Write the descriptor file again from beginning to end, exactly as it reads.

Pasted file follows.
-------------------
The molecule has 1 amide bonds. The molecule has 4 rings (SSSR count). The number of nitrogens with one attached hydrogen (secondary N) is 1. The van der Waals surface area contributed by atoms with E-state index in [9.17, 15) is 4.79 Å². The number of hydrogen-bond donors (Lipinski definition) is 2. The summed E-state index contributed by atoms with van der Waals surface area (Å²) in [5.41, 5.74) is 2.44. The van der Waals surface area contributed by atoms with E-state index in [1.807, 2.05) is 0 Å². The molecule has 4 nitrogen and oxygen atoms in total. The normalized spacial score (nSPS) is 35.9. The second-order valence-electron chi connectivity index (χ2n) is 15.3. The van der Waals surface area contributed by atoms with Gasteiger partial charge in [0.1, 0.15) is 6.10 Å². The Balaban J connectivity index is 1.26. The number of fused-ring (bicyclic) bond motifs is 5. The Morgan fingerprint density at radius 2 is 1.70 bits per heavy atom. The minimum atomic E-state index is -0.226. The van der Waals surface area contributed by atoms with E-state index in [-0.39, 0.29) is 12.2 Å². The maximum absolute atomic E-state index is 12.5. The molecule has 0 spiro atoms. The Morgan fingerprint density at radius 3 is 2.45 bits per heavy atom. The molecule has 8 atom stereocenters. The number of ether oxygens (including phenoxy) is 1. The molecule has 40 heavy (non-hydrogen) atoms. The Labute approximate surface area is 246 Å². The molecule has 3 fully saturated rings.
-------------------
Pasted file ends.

The molecule has 1 amide bonds. The molecule has 4 rings (SSSR count). The number of nitrogens with one attached hydrogen (secondary N) is 1. The van der Waals surface area contributed by atoms with E-state index in [9.17, 15) is 4.79 Å². The number of hydrogen-bond donors (Lipinski definition) is 2. The summed E-state index contributed by atoms with van der Waals surface area (Å²) in [5.41, 5.74) is 2.44. The van der Waals surface area contributed by atoms with E-state index in [1.807, 2.05) is 0 Å². The molecule has 4 nitrogen and oxygen atoms in total. The normalized spacial score (nSPS) is 35.9. The second-order valence-electron chi connectivity index (χ2n) is 15.3. The van der Waals surface area contributed by atoms with Gasteiger partial charge in [0.1, 0.15) is 6.10 Å². The Balaban J connectivity index is 1.26. The number of fused-ring (bicyclic) bond motifs is 5. The Morgan fingerprint density at radius 2 is 1.70 bits per heavy atom. The minimum atomic E-state index is -0.226. The van der Waals surface area contributed by atoms with E-state index in [-0.39, 0.29) is 12.2 Å². The maximum absolute atomic E-state index is 12.5. The molecule has 0 spiro atoms. The Morgan fingerprint density at radius 3 is 2.45 bits per heavy atom. The molecule has 8 atom stereocenters. The number of ether oxygens (including phenoxy) is 1. The molecule has 40 heavy (non-hydrogen) atoms. The Labute approximate surface area is 246 Å². The molecule has 3 fully saturated rings.